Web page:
This is a discussion on Why is a response to a NATted SYN not being un-NATted properly byiptables? - Networking ; I've a linux machine (CentOS 5) acting as a router between two VLANs. On VLAN 7 is an NFS client; on VLAN 6 is an NFS server. The client is sending a SYN packet, and the server is responding with ...
I've a linux machine (CentOS 5) acting as a router between two VLANs. On VLAN 7 is
an NFS client; on VLAN 6 is an NFS server. The client is sending a SYN
packet, and the server is responding with a SYN ACK. But the firewall
doesn't seem to think that the SYN ACK is associated with an ESTABLISHED
connection, and so the SYN ACK is being blocked.
The IPs involved are:
Pre NAT NFS Client: 192.168.2.74
Post NAT NFS Client: 10.10.79.199
NFS Server: 10.10.76.9
Here's a log of the two packets:
Oct 3 15:20:00 m10013 kernel: SYN to kuta:IN=eth0.7 OUT=eth0.6 SRC=192.168.2.74 DST=10.10.76.9 LEN=60 TOS=0x00 PREC=0x00 TTL=63 ID=50765 DF PROTO=TCP SPT=800 DPT=2049 SEQ=2136479333 ACK=0 WINDOW=32120 RES=0x00 SYN URGP=0 OPT (020405B40402080A1FC887A90000000001030300)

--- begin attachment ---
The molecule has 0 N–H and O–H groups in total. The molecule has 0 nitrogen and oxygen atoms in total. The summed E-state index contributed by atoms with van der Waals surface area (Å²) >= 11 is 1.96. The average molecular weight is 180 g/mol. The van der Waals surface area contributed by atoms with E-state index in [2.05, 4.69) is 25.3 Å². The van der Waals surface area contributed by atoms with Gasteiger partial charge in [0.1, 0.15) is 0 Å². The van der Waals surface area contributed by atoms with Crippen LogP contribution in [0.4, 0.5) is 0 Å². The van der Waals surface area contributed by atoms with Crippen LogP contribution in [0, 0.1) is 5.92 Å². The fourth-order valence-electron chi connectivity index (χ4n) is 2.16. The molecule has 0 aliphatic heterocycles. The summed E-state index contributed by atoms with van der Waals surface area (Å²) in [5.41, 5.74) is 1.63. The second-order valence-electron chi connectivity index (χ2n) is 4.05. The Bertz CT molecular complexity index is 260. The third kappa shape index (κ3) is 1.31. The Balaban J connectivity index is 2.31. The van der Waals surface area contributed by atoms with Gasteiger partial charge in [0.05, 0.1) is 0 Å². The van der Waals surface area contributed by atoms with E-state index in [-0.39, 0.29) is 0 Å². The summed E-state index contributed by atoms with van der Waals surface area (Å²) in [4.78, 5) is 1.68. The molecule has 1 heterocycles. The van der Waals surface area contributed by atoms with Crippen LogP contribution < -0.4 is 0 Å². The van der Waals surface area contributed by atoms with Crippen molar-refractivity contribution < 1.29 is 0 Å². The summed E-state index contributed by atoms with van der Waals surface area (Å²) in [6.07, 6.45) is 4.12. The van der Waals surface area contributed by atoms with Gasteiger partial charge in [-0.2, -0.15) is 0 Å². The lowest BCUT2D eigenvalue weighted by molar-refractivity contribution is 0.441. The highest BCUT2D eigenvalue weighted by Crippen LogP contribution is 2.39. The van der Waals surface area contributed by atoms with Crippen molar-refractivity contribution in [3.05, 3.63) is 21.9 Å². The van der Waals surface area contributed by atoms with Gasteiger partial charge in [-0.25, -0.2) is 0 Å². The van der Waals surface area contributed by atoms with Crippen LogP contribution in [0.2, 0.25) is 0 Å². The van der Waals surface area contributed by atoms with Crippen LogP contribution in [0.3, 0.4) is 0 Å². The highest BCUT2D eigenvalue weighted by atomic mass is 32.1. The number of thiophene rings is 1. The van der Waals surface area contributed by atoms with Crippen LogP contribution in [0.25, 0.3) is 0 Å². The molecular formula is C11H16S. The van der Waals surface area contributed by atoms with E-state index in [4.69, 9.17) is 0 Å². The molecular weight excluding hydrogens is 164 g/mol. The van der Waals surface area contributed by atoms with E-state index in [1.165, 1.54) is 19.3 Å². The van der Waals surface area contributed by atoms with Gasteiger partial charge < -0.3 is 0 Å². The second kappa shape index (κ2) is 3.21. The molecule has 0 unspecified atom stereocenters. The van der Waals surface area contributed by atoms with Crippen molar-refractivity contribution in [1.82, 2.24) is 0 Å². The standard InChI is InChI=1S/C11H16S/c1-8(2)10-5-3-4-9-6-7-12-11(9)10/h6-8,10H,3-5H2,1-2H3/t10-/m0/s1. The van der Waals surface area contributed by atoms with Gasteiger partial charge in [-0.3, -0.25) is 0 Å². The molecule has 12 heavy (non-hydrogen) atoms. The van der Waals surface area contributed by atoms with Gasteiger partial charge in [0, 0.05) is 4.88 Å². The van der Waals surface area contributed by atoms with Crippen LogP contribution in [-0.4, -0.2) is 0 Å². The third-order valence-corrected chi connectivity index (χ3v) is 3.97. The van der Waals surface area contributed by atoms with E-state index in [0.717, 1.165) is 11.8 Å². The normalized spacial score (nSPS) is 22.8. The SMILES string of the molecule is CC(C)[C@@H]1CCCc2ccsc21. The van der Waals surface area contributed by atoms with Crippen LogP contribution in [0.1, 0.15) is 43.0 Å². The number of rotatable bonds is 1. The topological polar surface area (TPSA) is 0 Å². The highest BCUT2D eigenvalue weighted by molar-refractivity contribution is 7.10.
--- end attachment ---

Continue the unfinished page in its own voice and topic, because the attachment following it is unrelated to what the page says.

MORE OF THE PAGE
Oct 3 15:20:00 m10013 kernel: Odd reply seen:IN=eth0.6 OUT= MAC=00:0d:60:83:7b:a8:08:00:20:b1:90:99:08:00 SRC=10.10.76.9 DST=10.10.79.199 LEN=64 TOS=0x00 PREC=0x00 TTL=64 ID=48661 DF PROTO=TCP SPT=2049 DPT=800 SEQ=1122400943 ACK=2136479334 WINDOW=24616 RES=0x00 ACK SYN URGP=0 OPT (0101080A1FC119E81FC887A90103030001010402020405B4)
The real problem is with the un-NATting, I think. Even when I force the "Odd
reply seen" packet to be accepted by an explicit rule, the reply still doesn't
hit the NFS client. I don't believe that the packet to 10.10.79.199 from
the NFS server is being un-NATted.
What sort of problem would cause this, and for what should I be checking?